FIG. 2 illustrates the general operation of the system in use. At regular intervals environmental data is delivered in step 201 from the environmental data provider 3 to the server 1. As illustrated in step 200 of FIG. 2, the delivery is upon request by the server. The request may be regular, for example daily. The predictive models 9 are then run using the environmental data as indicated in step 202 in order to predict each patient's respiratory condition over the next few days. The system then evaluates whether there is a significant change in the patient's condition, in step 204 and then if there is displays a message to the patient to advise them of that fact and, optionally, to indicate to them what action they should take as indicated in step 206. For example, the system may be pre-programmed with advice on how to change the medication in the event of certain predicted changes in the respiratory condition. This can be particularly advantageous in the case of environmental triggers which cause a worsening in the patient's condition after a certain delay, of say two or three days. Certain medications take time to improve the patient's condition, and so providing advice on medication changes in advance of the predicted change can result in the effect of the medication temporally matching the effect of the environmental trigger. As a result it can reduce the amount of medication required and it can also reduce the need for emergency treatment.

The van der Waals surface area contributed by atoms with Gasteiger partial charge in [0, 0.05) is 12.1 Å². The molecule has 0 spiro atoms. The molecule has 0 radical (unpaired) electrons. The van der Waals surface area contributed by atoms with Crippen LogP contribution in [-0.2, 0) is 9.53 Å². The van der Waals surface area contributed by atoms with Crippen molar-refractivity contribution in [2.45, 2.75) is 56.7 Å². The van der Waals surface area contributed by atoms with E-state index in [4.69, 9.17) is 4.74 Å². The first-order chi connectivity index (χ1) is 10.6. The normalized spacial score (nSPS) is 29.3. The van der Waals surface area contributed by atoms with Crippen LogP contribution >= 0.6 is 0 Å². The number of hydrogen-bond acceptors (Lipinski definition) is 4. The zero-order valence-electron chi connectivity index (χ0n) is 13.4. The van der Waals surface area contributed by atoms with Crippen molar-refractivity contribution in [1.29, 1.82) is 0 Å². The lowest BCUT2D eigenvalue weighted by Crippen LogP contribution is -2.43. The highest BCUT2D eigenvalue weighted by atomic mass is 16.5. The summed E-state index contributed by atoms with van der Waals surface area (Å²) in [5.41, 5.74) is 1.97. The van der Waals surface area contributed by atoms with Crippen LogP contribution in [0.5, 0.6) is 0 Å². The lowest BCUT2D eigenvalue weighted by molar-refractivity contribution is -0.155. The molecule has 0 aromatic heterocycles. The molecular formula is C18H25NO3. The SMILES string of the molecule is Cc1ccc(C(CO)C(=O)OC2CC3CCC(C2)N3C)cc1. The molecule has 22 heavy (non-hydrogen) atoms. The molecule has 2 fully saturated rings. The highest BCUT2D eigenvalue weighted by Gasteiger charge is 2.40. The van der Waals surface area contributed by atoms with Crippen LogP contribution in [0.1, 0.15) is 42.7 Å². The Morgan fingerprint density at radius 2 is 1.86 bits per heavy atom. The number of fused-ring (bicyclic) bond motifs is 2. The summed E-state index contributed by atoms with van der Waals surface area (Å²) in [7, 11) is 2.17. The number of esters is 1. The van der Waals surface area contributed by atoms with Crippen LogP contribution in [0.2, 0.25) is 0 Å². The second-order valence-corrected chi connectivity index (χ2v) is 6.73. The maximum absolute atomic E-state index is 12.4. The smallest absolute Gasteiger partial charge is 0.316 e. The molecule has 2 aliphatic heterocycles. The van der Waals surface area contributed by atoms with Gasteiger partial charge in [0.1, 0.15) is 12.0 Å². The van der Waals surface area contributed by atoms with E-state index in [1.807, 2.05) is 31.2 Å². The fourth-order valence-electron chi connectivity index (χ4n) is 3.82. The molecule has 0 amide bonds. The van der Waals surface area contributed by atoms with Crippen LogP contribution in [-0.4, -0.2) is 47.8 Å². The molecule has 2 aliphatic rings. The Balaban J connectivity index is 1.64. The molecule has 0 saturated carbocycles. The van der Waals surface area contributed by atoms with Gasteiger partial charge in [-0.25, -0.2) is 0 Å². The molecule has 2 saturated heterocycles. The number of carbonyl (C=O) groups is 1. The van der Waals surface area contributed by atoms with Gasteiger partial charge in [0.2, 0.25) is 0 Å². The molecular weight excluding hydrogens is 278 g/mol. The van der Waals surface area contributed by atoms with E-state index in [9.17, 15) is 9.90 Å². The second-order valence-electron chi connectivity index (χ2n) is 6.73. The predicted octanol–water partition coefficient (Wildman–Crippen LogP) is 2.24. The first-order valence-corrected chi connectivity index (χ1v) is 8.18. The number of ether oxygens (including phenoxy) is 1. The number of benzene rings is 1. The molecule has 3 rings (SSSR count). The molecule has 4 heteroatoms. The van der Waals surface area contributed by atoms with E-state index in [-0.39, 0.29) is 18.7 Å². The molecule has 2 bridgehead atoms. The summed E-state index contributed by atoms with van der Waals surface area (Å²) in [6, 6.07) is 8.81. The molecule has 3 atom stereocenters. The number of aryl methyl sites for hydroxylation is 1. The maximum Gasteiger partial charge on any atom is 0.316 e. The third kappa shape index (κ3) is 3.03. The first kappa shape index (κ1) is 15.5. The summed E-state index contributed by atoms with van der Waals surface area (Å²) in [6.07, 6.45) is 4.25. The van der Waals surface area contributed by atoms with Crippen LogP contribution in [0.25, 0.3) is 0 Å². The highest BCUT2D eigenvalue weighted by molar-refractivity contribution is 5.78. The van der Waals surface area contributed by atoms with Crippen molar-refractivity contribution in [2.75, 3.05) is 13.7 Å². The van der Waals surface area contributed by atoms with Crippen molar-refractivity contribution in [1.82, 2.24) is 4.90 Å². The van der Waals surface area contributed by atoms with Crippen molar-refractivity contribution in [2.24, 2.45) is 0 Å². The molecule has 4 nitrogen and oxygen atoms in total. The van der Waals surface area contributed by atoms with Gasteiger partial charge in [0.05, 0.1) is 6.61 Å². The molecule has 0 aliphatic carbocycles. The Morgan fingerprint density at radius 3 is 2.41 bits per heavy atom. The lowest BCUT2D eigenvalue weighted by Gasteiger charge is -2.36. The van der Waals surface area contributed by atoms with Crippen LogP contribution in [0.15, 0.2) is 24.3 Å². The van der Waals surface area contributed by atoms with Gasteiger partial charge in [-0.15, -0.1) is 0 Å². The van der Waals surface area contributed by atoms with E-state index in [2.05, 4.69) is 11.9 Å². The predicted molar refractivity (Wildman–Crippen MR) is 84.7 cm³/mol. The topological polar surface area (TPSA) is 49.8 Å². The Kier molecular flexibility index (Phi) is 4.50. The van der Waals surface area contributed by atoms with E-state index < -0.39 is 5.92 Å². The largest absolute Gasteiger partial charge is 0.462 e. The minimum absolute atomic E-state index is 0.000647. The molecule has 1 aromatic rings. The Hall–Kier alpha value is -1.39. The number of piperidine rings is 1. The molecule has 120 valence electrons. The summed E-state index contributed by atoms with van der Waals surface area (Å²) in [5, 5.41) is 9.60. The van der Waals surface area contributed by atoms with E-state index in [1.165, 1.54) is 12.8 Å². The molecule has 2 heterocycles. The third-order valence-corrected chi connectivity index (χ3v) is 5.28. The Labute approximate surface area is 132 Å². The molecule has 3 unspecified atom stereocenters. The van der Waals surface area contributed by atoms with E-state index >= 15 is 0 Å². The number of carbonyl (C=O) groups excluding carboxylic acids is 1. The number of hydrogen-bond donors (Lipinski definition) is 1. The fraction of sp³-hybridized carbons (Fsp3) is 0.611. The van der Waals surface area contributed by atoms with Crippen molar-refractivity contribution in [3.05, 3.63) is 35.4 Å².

FIG. 1 illustrates the models 9 being stored and run on the server 1 and the server 1 requesting and receiving the environmental data from the environmental data provider 3. However, as shown by dotted lines it is possible for the patient-based devices 5 to request environmental data directly from the provider 3, in which case the models 9 a and 9 b on the devices 5 can run using that data.

In this embodiment of the invention the environmental data provided can be confined to only those triggers appropriate to each patient, and can be geographically localized having regard to the location of the patient. Thus only weather or air quality data appropriate to the location of a particular patient need be delivered, or only the particular environmental triggers appropriate to that patient (for example temperature and pollution) need be delivered. This is achievable with the present invention because the model can be personalized to the patient so that it only includes those triggers appropriate to that patient.